Jim and I began the slow stroll down 7th, hugging the concrete buildings as we juggled dogs, dripping ketchup, hot nuts, and water bottles minus the protective seal. Jim didn't notice the missing seal. He was thirsty. So was I. Jim's white denim shorts had already been victimized by pizza sauce earlier, around noon. It didn't take long for the ketchup to infiltrate a large patch of empty white space. Only a single Dad would put his kid in white shorts for a day-long trip into NYC. “Amateur move,” I thought. Jim finished his dog before me and was now fist deep into the cashew bag. It wasn't long before the bag was tilted towards the puddles, cashew dust pouring down Jim's throat. Gravity now confirmed, the cashews were gone and Jim appeared satisfied, now sipping on his bottle of water that had no seal.


"What were you looking at back at the hotdog stand?" I asked Jim. 


"What do you mean Dad?”


"You were looking at something behind you when we were talking to the hotdog man. What was it?"


"Awww nuthin," Jim said as his voice weakened. I was going to let it go when suddenly, Jim's demeanor quickly erupted into curiosity. "Dad, why are people homeless?"


I paused before answering, knowing that a conversation like this was probably better reserved for an area without hustlers. ”Many reasons Jim,” I said, hoping my answer would suffice, knowing it wouldn’t.


"Like what?" Jim asked.


Anticipating his question, I said, "Well, some times people become homeless when they get into bad things like drugs, or make other bad choices, or hang out with bad people, or sometimes they become homeless because of misfortune."


"What's misfortune mean Dad?"


"Bad luck son. Everyone gets it. Some recover, some don't." I try and keep the conversation at a child's level. Suddenly, Jim spots a homeless man sitting on the curb as we’re retreating from Time Square’s chaos, trying to catch the 10:20 p.m. train to Long Island where the thunderstorm looms.

The homeless man is probably in his forties, dark skinned, with a sliver of grey in his hair and a pierced ear lobe with no earring. His blue jeans are peppered with holes and he's wearing a dark colored shirt with the words, "Good Faith," printed in a neon-yellow, Graffitti type font.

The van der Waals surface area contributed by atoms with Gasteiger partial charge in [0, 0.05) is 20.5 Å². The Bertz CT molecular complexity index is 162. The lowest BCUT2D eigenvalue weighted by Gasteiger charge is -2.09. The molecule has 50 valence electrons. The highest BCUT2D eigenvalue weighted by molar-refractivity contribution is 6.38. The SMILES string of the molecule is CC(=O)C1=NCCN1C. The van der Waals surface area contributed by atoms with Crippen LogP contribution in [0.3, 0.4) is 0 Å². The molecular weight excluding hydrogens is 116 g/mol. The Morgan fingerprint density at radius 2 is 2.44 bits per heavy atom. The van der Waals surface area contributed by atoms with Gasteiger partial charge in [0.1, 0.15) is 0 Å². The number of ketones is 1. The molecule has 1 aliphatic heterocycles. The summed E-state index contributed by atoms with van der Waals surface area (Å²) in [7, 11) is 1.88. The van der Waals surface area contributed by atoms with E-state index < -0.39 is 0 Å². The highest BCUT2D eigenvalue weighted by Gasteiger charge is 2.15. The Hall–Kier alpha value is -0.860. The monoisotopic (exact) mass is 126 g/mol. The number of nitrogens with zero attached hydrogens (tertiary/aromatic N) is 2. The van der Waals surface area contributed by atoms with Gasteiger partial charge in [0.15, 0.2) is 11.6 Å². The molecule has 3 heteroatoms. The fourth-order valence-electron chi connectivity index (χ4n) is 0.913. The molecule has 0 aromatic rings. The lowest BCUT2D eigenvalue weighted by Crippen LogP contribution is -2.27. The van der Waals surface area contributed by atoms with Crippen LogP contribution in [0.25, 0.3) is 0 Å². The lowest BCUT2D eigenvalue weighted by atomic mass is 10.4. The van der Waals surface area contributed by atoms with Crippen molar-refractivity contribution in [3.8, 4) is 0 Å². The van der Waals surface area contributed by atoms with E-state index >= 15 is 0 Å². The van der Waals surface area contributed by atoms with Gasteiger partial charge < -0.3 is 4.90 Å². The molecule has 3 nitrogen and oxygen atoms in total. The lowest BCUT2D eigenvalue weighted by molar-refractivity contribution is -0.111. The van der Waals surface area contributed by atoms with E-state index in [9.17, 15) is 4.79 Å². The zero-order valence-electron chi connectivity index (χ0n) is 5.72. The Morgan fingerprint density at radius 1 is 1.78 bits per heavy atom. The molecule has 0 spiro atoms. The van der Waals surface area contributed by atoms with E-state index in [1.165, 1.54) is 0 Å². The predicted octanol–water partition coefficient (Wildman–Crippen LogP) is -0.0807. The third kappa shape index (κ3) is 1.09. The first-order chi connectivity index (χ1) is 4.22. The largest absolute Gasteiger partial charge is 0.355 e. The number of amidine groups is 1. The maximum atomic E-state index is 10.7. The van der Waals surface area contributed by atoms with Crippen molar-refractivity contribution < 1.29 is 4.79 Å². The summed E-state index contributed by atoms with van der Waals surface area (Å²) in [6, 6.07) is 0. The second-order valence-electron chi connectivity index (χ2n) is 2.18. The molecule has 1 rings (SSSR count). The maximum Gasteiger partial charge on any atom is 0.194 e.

The streets are still wet but this man does not appear to be. His shoes are. "Maybe someone just gave him those?” I thought to myself.


Jim walked up to the man and read his cardboard sign no bigger than a piece of notebook paper. It read in black marker, "Homeless. Help. God Bless You." The sign was not wet. Jim reached into his pocket and pulled out two quarters I had left over from the Cortland Street Subway station. In front of the homeless man lie a tin bucket. The Madison Avenue street lights shimmered off the sides of the metal and it was late. The man stared at Jim, then gently reached for his bucket and tilted it slightly in Jim's direction. I stood close by but I could not see inside the bucket. Jim dropped two quarters in the man’s bucket. It made a dull, thudding sound. The bucket was not empty. The man was not wet and he said, "God bless you young man.”


Jim took two steps towards me and reached for my hand. As we began walking down Madison Avenue, Jim's steps were bouncy. He was light on his feet and appeared satisfied. Without warning he asked, "Dad, are you proud of me for giving that homeless man two quarters?" I shifted my gaze from the large, art deco styled bank off to my left that was most likely crafted by a thousand hands. Water slowly dripped off the bank’s facade, colliding with the concrete below. I connected with Jim's blue eyes and boyish smile. "How do you know that man was homeless?" I said, smiling back. The streets were nearly empty but they were still wet. “A beautiful canvas for the light’s reflection. I wonder if Jim notices?” I thought to myself. 

© 2015 Tim W


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Added on August 14, 2015
Last Updated on August 14, 2015
Tags: Time Square, deceptions, father and son story

Author

Tim W
Tim W

New Haven, CT



About
I retire in October, 2015 after 20 years in the US Coast Guard. Writing is my passion and I'm trying to rediscover myself. more..